Forearm splints are a widespread overuse injury. Similar to the more commonly known shin splints, they involve irritation and inflammation of the muscles and surrounding tissues. Forearm splints affect the muscles within the forearm, particularly those extensively used in activities requiring repetitive wrist and hand motions, such as weightlifting, gymnastics, or racket sports. Symptoms include tenderness, redness, and swelling.

Incorrect Lifting Technique

Your lifting form significantly influences your risk of experiencing forearm pain. Poor posture and incorrect weightlifting techniques impose excessive stress on your forearm, potentially leading to injuries. It's common to feel pain when lifting weights in awkward positions as the pressure on your forearm escalates. Experiencing pain is a hallmark of an incorrect lifting technique.

Muscle Imbalance

Muscle imbalances can occur when you perform the same repetitive motions for several sets and reps — for example, bicep curls — which results in overworking specific muscles. Perfecting your lifting techniques and maintaining a balanced exercise routine can help you avoid this cause of forearm pain.

Forearm Pain with Bicep Curls

Forearm pain is a common overuse injury associated with bicep curls primarily due to the repetitive nature of the exercise and the significant strain it places on the forearm muscles and tendons.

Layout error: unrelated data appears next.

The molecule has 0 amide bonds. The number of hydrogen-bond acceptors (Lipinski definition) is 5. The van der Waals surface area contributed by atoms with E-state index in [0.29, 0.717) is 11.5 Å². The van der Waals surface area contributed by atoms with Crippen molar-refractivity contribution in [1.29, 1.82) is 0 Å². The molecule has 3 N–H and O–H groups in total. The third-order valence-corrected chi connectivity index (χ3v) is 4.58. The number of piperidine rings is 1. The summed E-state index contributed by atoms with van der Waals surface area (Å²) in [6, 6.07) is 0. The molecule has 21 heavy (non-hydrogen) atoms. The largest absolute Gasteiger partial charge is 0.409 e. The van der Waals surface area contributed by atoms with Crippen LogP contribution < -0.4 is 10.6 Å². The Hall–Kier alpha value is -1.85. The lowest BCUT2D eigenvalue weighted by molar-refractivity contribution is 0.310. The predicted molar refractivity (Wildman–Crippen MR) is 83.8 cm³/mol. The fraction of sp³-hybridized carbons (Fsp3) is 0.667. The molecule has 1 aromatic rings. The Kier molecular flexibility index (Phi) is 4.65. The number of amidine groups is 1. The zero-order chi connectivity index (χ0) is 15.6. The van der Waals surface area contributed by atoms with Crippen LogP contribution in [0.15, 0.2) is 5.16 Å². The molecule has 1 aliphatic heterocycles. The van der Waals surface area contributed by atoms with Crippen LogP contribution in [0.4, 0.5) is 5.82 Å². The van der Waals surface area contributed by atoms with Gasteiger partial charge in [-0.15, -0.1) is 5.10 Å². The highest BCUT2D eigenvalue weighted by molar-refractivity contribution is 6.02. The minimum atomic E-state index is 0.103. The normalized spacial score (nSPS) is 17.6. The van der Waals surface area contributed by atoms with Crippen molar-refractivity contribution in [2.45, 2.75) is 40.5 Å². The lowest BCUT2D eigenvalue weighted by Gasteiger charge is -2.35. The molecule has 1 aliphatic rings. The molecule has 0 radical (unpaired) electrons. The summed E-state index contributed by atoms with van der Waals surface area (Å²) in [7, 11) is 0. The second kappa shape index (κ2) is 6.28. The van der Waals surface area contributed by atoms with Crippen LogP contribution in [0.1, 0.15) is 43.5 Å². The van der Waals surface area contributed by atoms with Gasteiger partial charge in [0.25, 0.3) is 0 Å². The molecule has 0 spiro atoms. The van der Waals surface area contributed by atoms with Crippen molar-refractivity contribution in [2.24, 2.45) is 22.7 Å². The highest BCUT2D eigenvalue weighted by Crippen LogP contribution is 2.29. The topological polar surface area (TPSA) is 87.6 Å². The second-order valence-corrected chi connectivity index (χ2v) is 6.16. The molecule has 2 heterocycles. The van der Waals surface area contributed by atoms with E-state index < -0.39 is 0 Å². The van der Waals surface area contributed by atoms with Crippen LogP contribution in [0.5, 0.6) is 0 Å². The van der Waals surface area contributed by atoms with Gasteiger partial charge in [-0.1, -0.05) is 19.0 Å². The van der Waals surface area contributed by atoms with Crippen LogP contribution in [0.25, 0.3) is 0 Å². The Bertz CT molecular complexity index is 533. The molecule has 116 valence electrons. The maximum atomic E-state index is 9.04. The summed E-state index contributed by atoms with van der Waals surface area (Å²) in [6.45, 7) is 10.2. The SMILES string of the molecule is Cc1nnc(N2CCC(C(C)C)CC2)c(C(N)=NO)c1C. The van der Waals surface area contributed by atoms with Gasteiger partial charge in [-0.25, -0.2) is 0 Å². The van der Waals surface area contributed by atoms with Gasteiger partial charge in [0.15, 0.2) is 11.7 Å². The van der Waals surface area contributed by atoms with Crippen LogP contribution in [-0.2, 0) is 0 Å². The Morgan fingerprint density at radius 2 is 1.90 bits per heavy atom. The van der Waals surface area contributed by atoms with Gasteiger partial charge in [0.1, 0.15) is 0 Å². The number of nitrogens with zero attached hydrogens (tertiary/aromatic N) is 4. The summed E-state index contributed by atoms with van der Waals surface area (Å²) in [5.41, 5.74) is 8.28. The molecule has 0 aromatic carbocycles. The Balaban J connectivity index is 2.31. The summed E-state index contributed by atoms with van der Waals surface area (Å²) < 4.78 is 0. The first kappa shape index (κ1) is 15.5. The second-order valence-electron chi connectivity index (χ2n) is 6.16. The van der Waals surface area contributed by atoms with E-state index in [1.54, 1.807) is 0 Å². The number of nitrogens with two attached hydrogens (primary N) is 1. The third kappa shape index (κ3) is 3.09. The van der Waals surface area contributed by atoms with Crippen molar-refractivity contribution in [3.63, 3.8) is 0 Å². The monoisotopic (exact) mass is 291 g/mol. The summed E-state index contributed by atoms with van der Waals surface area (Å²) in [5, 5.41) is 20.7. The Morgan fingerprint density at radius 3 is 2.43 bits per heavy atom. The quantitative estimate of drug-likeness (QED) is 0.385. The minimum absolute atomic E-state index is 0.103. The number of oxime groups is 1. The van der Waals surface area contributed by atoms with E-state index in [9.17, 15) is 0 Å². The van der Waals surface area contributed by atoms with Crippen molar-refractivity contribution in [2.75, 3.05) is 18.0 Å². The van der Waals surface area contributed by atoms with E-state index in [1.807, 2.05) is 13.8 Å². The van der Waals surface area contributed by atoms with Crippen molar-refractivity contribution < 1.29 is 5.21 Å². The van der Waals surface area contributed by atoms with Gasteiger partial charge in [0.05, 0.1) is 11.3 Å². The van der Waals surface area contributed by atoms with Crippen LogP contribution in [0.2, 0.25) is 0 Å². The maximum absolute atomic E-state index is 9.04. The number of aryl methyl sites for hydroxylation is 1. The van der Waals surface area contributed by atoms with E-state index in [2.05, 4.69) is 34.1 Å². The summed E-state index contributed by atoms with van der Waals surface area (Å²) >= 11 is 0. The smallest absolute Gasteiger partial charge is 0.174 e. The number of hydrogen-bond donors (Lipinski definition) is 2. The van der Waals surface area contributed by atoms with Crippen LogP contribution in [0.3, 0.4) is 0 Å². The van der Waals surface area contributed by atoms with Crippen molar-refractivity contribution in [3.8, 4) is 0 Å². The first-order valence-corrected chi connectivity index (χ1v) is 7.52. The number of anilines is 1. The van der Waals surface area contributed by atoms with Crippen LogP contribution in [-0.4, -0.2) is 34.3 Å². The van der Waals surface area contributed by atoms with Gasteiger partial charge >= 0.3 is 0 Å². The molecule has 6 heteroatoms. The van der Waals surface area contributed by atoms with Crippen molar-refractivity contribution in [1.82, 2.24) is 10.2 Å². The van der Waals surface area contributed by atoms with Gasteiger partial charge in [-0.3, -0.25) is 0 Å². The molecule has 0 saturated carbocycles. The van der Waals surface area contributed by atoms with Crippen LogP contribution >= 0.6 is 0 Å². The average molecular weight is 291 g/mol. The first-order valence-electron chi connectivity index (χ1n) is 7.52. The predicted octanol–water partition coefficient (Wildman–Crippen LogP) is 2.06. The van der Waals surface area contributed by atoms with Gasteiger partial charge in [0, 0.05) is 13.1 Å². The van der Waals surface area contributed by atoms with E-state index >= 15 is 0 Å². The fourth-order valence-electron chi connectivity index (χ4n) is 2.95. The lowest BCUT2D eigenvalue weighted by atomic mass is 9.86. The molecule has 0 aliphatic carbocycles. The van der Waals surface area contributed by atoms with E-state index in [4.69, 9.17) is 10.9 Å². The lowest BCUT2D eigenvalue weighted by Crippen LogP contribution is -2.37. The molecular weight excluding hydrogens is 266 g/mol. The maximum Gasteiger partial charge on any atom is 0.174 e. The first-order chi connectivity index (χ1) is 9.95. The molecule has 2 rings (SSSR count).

During bicep curls, your forearm muscles, particularly the flexors, are engaged to stabilize the wrist and grip the weight. This constant tension can lead to muscle fatigue and strain. Additionally, incorrect form, such as curling weighty weights or using improper wrist positioning, can exacerbate stress on your forearm, leading to inflammation or even tissue micro-tears. 

Over time, without adequate rest and recovery strategies, these stresses can result in persistent forearm pain, highlighting the importance of proper technique, balanced training, and tools (such as foam rollers) to prevent such injuries.

Treatment & Prevention Options

Here are some recommended practices to safeguard your arms during intense weightlifting sessions.

Foam Rolling